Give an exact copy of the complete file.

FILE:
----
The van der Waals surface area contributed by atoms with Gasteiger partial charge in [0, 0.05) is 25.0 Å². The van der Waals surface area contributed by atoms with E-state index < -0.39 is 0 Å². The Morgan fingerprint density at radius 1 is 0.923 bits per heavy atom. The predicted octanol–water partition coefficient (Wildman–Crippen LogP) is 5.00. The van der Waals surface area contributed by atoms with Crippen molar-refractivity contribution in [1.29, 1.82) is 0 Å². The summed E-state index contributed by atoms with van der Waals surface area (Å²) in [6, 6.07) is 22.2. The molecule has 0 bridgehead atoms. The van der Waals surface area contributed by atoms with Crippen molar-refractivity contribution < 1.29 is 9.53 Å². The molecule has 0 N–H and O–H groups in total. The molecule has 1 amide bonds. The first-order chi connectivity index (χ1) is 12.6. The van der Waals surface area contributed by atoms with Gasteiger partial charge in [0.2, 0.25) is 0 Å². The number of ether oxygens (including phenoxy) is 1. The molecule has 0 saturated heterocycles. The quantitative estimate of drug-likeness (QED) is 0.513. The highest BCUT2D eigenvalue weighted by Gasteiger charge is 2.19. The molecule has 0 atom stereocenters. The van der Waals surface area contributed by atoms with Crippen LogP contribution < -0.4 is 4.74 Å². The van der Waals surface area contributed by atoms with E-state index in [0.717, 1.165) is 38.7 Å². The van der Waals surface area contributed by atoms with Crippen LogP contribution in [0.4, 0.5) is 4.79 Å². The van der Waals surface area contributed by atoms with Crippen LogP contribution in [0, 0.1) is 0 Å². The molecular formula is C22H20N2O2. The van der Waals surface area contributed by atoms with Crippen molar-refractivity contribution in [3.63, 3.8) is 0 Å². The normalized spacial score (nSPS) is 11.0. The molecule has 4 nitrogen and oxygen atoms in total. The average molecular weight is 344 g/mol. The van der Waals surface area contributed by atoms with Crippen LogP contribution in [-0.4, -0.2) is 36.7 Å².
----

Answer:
The van der Waals surface area contributed by atoms with Gasteiger partial charge in [0, 0.05) is 25.0 Å². The van der Waals surface area contributed by atoms with E-state index < -0.39 is 0 Å². The Morgan fingerprint density at radius 1 is 0.923 bits per heavy atom. The predicted octanol–water partition coefficient (Wildman–Crippen LogP) is 5.00. The van der Waals surface area contributed by atoms with Crippen molar-refractivity contribution in [1.29, 1.82) is 0 Å². The summed E-state index contributed by atoms with van der Waals surface area (Å²) in [6, 6.07) is 22.2. The molecule has 0 bridgehead atoms. The van der Waals surface area contributed by atoms with Crippen molar-refractivity contribution < 1.29 is 9.53 Å². The molecule has 0 N–H and O–H groups in total. The molecule has 1 amide bonds. The first-order chi connectivity index (χ1) is 12.6. The van der Waals surface area contributed by atoms with Gasteiger partial charge in [0.2, 0.25) is 0 Å². The number of ether oxygens (including phenoxy) is 1. The molecule has 0 saturated heterocycles. The quantitative estimate of drug-likeness (QED) is 0.513. The highest BCUT2D eigenvalue weighted by Gasteiger charge is 2.19. The molecule has 0 atom stereocenters. The van der Waals surface area contributed by atoms with Crippen LogP contribution < -0.4 is 4.74 Å². The van der Waals surface area contributed by atoms with E-state index in [0.717, 1.165) is 38.7 Å². The van der Waals surface area contributed by atoms with Crippen LogP contribution in [0.4, 0.5) is 4.79 Å². The van der Waals surface area contributed by atoms with Crippen LogP contribution in [0, 0.1) is 0 Å². The molecular formula is C22H20N2O2. The van der Waals surface area contributed by atoms with Crippen molar-refractivity contribution in [3.63, 3.8) is 0 Å². The normalized spacial score (nSPS) is 11.0. The molecule has 4 nitrogen and oxygen atoms in total. The average molecular weight is 344 g/mol. The van der Waals surface area contributed by atoms with Crippen LogP contribution in [-0.4, -0.2) is 36.7 Å².